This move comes amidst growing challenges for the project, including US sanctions and the potential for additional restrictions from the European Union.
The Arctic LNG 2 project, situated on the Gydan Peninsula, is crucial for Russia’s ambition to increase its share in the global liquified natural gas (LNG) market from 8% to 20% by 2030.
It also forms a part of the broader Russia-China ‘no limits’ partnership, which has seen Russia pivot its energy exports from Europe to Asia in response to Western sanctions linked to the conflict in Ukraine.
Despite Mitsui’s withdrawal of personnel, the joint venture between Mitsui and Japan Oil, Gas and Metals National Corporation (JOGMEC) is expected to retain its stake in the project.
Mitsui refrained from commenting on the situation while JOGMEC was not available for immediate response to Reuters’ queries.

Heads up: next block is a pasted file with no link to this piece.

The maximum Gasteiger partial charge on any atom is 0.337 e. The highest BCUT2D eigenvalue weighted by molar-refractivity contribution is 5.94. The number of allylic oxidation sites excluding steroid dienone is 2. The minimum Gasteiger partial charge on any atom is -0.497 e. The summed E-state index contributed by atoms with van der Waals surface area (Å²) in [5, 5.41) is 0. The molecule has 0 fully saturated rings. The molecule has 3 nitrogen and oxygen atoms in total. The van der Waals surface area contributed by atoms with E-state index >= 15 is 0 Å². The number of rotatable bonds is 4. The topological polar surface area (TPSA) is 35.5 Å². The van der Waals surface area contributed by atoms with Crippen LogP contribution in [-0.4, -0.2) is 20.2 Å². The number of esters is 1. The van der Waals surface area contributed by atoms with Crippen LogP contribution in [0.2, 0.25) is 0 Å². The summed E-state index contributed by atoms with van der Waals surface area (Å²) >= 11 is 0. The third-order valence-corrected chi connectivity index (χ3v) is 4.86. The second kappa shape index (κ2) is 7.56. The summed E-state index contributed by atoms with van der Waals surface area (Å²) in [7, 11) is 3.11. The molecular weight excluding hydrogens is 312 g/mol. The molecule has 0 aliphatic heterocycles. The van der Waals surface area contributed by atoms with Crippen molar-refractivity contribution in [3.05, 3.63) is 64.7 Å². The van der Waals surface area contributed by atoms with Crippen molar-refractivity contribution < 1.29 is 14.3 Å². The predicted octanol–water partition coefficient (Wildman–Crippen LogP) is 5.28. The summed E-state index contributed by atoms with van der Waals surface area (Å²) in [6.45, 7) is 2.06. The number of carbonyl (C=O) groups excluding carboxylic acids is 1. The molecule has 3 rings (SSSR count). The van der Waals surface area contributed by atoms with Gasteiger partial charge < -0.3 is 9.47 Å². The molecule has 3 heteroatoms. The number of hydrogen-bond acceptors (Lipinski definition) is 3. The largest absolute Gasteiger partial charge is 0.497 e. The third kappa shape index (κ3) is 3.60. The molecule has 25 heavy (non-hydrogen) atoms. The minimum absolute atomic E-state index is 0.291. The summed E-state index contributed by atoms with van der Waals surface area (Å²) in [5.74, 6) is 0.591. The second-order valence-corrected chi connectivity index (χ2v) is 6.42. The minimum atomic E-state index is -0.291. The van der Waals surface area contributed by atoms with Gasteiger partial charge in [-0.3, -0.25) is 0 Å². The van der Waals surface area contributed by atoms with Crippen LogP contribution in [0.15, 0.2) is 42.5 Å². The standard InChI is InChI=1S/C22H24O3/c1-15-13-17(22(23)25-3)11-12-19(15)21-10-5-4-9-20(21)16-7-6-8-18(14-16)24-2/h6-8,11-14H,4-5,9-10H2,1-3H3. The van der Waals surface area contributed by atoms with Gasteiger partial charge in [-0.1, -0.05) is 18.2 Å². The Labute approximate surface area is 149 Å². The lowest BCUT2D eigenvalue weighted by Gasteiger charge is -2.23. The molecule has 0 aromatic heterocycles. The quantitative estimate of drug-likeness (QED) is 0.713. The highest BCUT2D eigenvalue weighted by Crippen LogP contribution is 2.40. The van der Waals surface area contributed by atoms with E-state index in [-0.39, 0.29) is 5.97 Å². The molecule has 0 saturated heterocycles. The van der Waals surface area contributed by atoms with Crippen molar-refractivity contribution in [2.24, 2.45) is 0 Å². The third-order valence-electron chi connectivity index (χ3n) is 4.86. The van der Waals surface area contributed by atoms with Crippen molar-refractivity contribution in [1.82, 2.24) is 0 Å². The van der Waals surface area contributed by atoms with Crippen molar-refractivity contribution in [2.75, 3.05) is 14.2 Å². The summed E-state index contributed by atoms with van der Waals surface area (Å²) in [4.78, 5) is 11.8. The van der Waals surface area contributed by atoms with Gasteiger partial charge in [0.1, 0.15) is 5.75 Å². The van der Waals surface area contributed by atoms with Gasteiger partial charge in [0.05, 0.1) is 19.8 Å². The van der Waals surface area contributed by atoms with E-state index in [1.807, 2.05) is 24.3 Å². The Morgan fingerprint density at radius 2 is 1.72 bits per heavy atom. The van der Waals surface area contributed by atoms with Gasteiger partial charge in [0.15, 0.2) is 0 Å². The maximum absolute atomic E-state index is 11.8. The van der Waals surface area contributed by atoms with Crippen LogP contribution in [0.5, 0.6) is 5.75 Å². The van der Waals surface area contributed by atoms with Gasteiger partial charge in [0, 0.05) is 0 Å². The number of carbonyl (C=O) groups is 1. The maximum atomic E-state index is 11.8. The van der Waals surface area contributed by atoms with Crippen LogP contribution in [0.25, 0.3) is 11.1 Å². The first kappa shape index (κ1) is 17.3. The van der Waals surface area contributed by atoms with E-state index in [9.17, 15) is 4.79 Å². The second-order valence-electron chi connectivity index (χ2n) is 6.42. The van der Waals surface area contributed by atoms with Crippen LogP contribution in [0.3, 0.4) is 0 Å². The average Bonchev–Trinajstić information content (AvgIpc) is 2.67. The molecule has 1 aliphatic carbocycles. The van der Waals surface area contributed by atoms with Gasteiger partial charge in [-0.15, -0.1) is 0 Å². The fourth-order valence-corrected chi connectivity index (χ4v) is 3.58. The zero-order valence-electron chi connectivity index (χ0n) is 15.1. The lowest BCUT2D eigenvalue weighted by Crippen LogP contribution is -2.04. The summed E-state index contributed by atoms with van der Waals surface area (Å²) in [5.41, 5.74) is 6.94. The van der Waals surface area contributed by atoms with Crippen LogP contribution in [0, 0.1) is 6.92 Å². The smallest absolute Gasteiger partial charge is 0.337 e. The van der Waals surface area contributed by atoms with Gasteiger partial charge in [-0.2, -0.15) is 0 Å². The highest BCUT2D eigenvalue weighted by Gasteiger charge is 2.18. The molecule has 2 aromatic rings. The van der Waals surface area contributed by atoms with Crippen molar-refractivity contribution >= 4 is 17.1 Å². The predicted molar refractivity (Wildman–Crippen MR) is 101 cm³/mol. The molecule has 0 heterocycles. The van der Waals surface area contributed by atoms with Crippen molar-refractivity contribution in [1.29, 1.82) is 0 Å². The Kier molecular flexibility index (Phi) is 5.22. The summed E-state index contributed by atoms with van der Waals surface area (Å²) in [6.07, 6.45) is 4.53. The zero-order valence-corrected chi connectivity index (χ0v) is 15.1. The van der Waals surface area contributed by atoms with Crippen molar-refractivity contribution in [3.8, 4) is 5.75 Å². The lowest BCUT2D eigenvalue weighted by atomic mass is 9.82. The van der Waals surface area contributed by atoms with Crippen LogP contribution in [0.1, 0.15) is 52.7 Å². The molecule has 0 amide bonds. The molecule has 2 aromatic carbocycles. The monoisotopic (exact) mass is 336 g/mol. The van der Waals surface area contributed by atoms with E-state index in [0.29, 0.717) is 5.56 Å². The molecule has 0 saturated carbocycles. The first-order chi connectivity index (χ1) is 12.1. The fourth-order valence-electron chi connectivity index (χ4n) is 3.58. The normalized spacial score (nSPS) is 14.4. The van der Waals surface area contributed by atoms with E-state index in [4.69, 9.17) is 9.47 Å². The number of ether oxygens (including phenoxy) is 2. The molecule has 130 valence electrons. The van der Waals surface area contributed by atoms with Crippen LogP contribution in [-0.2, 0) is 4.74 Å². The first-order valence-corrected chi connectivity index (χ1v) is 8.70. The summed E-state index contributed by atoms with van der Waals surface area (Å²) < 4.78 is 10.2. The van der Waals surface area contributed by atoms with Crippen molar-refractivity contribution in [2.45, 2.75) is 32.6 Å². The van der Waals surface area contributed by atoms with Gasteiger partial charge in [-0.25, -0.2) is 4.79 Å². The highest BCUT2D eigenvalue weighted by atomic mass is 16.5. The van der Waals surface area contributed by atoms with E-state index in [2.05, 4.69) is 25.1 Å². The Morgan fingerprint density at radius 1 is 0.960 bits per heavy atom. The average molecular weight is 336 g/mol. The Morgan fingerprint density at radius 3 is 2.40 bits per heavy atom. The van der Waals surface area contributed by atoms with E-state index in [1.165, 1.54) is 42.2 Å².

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Arctic LNG 2 has already encountered difficulties due to US sanctions and a shortage of gas carriers.
The sanctions have led to foreign shareholders suspending their participation, stepping back from financing responsibilities and offtake contracts for the plant.
France’s TotalEnergies and a consortium comprising Mitsui and JOGMEC also each own a 10% stake.
The project, with a planned capacity of 19.8 million tonnes per annum of LNG, was initially set to dispatch its first LNG tankers in early 2024.
However, industry sources now anticipate that commercial LNG supplies from Arctic LNG 2 will not commence until at least the second quarter of 2024.